# 11.2: Matrix of a Linear Transformation (Redux)

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Not only do bases allow us to describe arbitrary vectors as column vectors, they also permit linear transformations to be expressed as matrices. This is a very powerful tool for computations, which is covered in chapter 7 and reviewed again here.

Suppose we have a linear transformation $$L \colon V\rightarrow W$$ and ordered input and output bases $$E=(e_{1}, \ldots, e_{n})$$ and $$F=(f_{1}, \ldots, f_{m})$$ for $$V$$ and $$W$$ respectively (of course, these need not be the standard basis--in all likelihood $$V$$ is $$\textit{not}$$ $$\mathbb{R}^{n}$$). Since for each $$e_{j}$$, $$L(e_{j})$$ is a vector in $$W$$, there exist unique numbers $$m^{i}_{j}$$ such that
$L(e_j)=f_{1}m^{1}_{j} + \cdots + f_{m}m^{m}_{j} =(f_{1},\ldots, f_{m}) \begin{pmatrix}m^{1}_{j}\\\vdots\\m^{m}_{j}\end{pmatrix}\, . = \sum_{i=1}^{m} f_{i}M^{i}_{j} =\begin{pmatrix}f_{1} & f_{2} & \cdots & f_{m}\end{pmatrix}\begin{pmatrix}M^{1}_{j} \\ M^{2}_{j} \\ \vdots \\ M^{m}_{j}\end{pmatrix}\, .$
The number $$m^{i}_{j}$$ is the $$i$$th component of $$L(e_{j})$$ in the basis $$F$$, while the $$f_{i}$$ are vectors (note that if $$\alpha$$ is a scalar, and $$v$$ a vector, $$\alpha v=v\alpha$$, we have used the latter---rather uncommon---notation in the above formula). The numbers $$m^{i}_{j}$$ naturally form a matrix whose $$j$$th column is the column vector displayed above. Indeed, if $$v=e_{1}v^{1}+\cdots+e_{n} v^{n}\, ,$$
Then

$L(v) = L(v^{1}e_{1} + v^{2}e_{2} + \cdots + v^{n}e_{n})$

$~~~~= v^{1}L(e_{1}) + v^{2}L(e_{2}) + \cdots + v^{n}L(e_{n}) = \sum_{j=1}^{m} L(e_{j})v^{j}$

$~~~~= \sum_{j=1}^{m} (f_{1}m_{j}^{1} + \cdots + f_{m}m_{j}^{m})v^{j} = \sum_{i=1}^{n}f_{i}[\sum_{j=1}^{m} M_{j}^{i}v^{j}]$

$~~~~= (f_{1} f_{2} \cdots f_{m}) \begin{pmatrix} m_{1}^{1} & m_{2}^{1} & \cdots & m_{n}^{1} \\ m_{1}^{2} & m_{2}^{2} & & \\ \vdots & & \ddots & \vdots \\ m_{1}^{m} & & \cdots & m_{n}^{m}\end{pmatrix} \begin{pmatrix} v^{1} \\ v^{2} \\ \vdots \\ v^{n} \end{pmatrix} In the column vector-basis notation this equality looks familiar: \[ L\begin{pmatrix}v^{1}\\ \vdots \\ v^{n}\end{pmatrix}_{E} = \left( \left(\!\begin{array}{ccc} m^{1}_{1} & \ldots & m^{1}_{n} \\ \vdots & & \vdots \\ m^{m}_{1} & \ldots & m^{m}_{n} \\ \end{array}\!\right) \begin{pmatrix}v^{1}\\ \vdots \\ v^{n}\end{pmatrix} \right)_{F}.$
The array of numbers $$M=(m^{i}_{j})$$ is called the matrix of $$L$$ in the input and output bases $$E$$ and $$F$$ for $$V$$ and $$W$$, respectively. This matrix will change if we change either of the bases. Also observe that the columns of $$M$$ are computed by examining $$L$$ acting on each basis vector in $$V$$ expanded in the basis vectors of $$W$$.

Example $$\PageIndex{1}$$:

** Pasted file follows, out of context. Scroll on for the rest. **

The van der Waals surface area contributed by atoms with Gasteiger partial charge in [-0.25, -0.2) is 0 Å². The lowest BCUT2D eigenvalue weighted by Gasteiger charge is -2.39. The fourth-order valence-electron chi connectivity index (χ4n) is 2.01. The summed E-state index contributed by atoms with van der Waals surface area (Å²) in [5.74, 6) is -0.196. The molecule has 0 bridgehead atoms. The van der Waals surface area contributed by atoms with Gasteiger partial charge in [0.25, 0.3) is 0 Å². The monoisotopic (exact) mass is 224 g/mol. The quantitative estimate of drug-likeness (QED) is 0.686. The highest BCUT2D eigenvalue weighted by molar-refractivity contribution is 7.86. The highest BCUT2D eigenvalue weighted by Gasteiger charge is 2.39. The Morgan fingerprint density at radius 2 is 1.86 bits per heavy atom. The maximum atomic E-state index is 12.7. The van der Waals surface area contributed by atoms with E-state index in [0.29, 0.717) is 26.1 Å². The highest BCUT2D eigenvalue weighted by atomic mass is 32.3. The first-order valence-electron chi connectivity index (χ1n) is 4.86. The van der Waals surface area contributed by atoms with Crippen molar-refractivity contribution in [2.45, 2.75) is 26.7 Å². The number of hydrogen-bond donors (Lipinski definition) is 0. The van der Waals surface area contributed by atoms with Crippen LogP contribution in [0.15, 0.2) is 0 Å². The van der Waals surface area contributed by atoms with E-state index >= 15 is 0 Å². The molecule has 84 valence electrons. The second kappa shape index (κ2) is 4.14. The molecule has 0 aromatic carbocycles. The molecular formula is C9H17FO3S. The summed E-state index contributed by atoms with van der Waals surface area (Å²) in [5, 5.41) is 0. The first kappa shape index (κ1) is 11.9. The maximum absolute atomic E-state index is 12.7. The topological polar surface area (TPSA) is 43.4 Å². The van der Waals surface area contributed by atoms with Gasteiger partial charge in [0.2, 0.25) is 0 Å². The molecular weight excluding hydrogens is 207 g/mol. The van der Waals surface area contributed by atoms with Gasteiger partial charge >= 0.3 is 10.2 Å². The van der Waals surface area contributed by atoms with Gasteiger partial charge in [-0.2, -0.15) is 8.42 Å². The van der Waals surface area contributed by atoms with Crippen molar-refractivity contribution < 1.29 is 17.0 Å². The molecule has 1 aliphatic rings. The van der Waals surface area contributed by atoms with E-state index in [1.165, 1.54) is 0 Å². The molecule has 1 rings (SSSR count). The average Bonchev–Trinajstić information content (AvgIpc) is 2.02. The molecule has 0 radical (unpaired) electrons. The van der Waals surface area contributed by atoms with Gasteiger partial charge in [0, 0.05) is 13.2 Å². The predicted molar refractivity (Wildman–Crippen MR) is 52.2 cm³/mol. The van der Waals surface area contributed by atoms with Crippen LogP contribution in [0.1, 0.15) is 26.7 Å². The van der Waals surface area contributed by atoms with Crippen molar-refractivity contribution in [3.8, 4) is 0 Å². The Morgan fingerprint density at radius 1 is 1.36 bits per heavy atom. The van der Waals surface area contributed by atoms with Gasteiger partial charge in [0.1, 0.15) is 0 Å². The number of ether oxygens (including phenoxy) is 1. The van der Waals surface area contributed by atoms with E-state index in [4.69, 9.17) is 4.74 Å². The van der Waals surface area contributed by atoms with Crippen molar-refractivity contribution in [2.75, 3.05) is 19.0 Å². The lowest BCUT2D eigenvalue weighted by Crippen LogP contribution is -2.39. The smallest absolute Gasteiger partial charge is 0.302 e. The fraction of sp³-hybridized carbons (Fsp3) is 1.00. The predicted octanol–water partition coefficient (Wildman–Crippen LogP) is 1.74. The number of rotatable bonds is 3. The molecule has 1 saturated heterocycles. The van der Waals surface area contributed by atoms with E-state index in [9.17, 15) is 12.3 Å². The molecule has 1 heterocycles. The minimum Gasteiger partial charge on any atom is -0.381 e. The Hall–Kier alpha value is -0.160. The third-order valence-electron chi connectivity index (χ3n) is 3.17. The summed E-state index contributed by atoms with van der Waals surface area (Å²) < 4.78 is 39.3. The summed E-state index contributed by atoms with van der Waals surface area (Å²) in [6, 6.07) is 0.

Let $$L \colon P_{1}(t) \mapsto P_{1}(t)$$, such that $$L(a+bt)=(a+b)t$$. Since $$V=P_{1}(t)=W$$, let's choose the same ordered basis $$B=(1-t, 1+t )$$ for $$V$$ and $$W$$.
\begin{eqnarray*}
L(1-t)&=&(1-1)t=\ 0\ =(1-t)\cdot 0 + (1+t)\cdot 0=
\begin{pmatrix}1-t, 1+t\end{pmatrix}\begin{pmatrix}0\\0\end{pmatrix} \\
L(1+t)&=&(1+1)t=2t\ =(1-t)\cdot -1 + (1+t)\cdot 1=
\begin{pmatrix}1-t, 1+t\end{pmatrix}\begin{pmatrix}-1\\1\end{pmatrix}\\
&\Rightarrow&
L\begin{pmatrix}a\\b\end{pmatrix}_{B}=
\left(
\begin{pmatrix}
0 & -1 \\
0 & 1 \\
\end{pmatrix}
\begin{pmatrix}a\\b\end{pmatrix}
\right)_{B}
\end{eqnarray*}

When the vector space is $$\mathbb{R^{n}}$$ and the standard basis is used, the problem of finding the matrix of a linear transformation will seem almost trivial. It is worthwhile working through it once in the above language though:

Example $$\PageIndex{2}$$:

Any vector in $$\Re^{n}$$ can be written as a linear combination of the $$\textit{standard (ordered) basis}$$ $$(e_{1},\dots e_{n})$$. The vector $$e_{i}$$ has a one in the $$i$$th position, and zeros everywhere else. $$\textit{i.e.}$$
$$e_{1}=\begin{pmatrix}1\\ 0\\ \vdots \\0\end{pmatrix}\, ,\quad e_{2}=\begin{pmatrix}0\\ 1\\ \vdots \\0\end{pmatrix}\, ,\ldots\quad e_{n}=\begin{pmatrix}0\\ 0\\ \vdots \\1 \end{pmatrix}\, .$$
Then to find the matrix of any linear transformation $$L \colon \Re^{n} \rightarrow \Re^{n}$$, it suffices to know what $$L(e_{i})$$ is for every $$i$$.

For any matrix $$M$$, observe that $$Me_{i}$$ is equal to the $i$th column of $$M$$. Then if the $$i$$th column of $$M$$ equals $$L(e_{i})$$ for every $$i$$, then $$Mv=L(v)$$ for every $$v\in \Re^{n}$$. Then the matrix representing $$L$$ in the standard basis is just the matrix whose $$i$$th column is $$L(e_{i})$$.

For example, if
$$L\begin{pmatrix}1\\0\\0\end{pmatrix}=\begin{pmatrix}1\\4\\7\end{pmatrix}\, ,\quad L\begin{pmatrix}0\\1\\0\end{pmatrix}=\begin{pmatrix}2\\5\\8\end{pmatrix}\, ,\quad L\begin{pmatrix}0\\0\\1\end{pmatrix}=\begin{pmatrix}3\\6\\9\end{pmatrix}\, ,$$
then the matrix of $$L$$ in the standard basis is simply
$$\begin{pmatrix}1&2&3\\4&5&6\\7&8&9\end{pmatrix}\, .$$
Alternatively, this information would often be presented as
$$L\begin{pmatrix}x\\y\\z\end{pmatrix}=\begin{pmatrix}x+2y+3z\\4x+5y+6z\\7x+8y+9z\end{pmatrix}\, .$$
You could either rewrite this as
$$L\begin{pmatrix}x\\y\\z\end{pmatrix}=\begin{pmatrix}1&2&3\\4&5&6\\7&8&9\end{pmatrix}\begin{pmatrix}x\\y\\z\end{pmatrix}\, ,$$
to immediately learn the matrix of $$L$$, or taking a more circuitous route:
\begin{eqnarray*}
L\begin{pmatrix}x\\y\\z\end{pmatrix}&=&L\left[x\begin{pmatrix}1\\0\\0\end{pmatrix}+y\begin{pmatrix}0\\0\\1\end{pmatrix}+z
\begin{pmatrix}0\\0\\1\end{pmatrix}\right]\\&=&
x\begin{pmatrix}1\\4\\7\end{pmatrix}+y\begin{pmatrix}2\\5\\8\end{pmatrix}+z
\begin{pmatrix}3\\6\\9\end{pmatrix}\:=\:\begin{pmatrix}1&2&3\\4&5&6\\7&8&9\end{pmatrix}\begin{pmatrix}x\\y\\z\end{pmatrix}\, .
\end{eqnarray*}

###### Contributor

This page titled 11.2: Matrix of a Linear Transformation (Redux) is shared under a not declared license and was authored, remixed, and/or curated by David Cherney, Tom Denton, & Andrew Waldron.